Bias and beyond in digital trace data
Large-scale digital trace data from sources such as social media platforms, emails, purchase records, browsingbehavior, and sensors in mobile phones are increasingly used for business decision-making, scientificresearch, and even public policy. However, these data do not give an unbiased picture of underlying phenomena.In this thesis, I demonstrate some of the ways in which large-scale digital trace data, despite itsrichness, has biases in who is represented, what sorts of actions are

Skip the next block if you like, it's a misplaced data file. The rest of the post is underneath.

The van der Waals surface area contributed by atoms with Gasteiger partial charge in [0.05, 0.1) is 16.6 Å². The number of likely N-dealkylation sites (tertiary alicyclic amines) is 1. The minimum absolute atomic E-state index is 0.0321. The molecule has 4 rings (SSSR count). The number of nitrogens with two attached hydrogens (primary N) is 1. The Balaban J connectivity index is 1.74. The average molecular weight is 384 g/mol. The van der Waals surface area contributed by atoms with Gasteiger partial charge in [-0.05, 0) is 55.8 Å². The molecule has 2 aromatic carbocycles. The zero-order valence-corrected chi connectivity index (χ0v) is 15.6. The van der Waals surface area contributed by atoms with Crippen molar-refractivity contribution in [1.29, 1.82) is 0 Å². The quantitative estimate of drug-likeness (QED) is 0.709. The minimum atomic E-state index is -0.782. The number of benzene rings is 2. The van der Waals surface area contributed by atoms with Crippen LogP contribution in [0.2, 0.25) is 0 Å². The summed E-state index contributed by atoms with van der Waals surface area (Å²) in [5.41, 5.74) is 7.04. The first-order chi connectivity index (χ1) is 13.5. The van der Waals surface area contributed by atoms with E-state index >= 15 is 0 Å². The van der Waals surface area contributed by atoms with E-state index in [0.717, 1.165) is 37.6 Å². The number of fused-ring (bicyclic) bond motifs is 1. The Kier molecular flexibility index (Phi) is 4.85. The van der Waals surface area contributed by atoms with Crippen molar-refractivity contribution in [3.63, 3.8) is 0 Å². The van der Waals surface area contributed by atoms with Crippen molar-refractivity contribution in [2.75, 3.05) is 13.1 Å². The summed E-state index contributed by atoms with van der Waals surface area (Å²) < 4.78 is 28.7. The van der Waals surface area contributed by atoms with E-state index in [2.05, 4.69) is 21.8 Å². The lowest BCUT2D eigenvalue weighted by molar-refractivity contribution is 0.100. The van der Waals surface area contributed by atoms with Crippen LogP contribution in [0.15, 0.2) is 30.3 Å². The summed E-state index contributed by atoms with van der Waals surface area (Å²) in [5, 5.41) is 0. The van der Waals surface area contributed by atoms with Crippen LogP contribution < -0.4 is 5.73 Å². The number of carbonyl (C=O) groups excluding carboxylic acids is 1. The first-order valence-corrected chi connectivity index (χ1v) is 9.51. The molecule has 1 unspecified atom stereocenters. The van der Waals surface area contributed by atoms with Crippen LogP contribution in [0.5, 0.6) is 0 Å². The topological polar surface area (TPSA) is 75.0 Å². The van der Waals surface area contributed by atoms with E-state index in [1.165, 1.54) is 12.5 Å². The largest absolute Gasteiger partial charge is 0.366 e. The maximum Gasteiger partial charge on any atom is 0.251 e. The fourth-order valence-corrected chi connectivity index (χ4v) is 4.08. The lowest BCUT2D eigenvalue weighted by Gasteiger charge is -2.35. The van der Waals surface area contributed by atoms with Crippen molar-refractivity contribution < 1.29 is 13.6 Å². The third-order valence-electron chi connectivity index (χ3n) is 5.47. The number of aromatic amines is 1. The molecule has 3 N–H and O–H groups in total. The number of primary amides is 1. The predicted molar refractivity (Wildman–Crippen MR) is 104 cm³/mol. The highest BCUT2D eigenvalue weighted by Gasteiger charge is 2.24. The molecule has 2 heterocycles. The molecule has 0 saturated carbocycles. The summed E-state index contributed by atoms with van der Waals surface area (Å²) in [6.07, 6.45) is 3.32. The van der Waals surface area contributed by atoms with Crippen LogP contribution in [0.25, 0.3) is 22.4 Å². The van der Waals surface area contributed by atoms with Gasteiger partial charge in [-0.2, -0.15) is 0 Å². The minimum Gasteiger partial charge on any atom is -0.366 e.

... d, and what sorts of behaviorsare captured. I present three critiques, demonstrating respectively that geotagged tweets exhibit heavy geographicand demographic biases, that social media platforms' attempts to guide user behavior are successfuland have implications for the behavior we think we observe, and that sensors built into mobile phones likeBluetooth and WiFi measure proximity and co-location but not necessarily interaction as has been claimed.In response to these biases, I suggest shifting the scope of research done with digital trace data away from attemptsat large-sample statistical generalizability and towards studies that situate knowledge in the contextsin which the data were collected. Specifically, I present two studies demonstrating alternatives to complementeach of the critiques. In the first, I work with public health researchers to use Twitter as a means ofpublic outreach and intervention. In the second, I design a study using mobile phone sensors in which Iuse sensor data and survey data to respectively measure proximity and sociometric choice, and model therelationship between the two.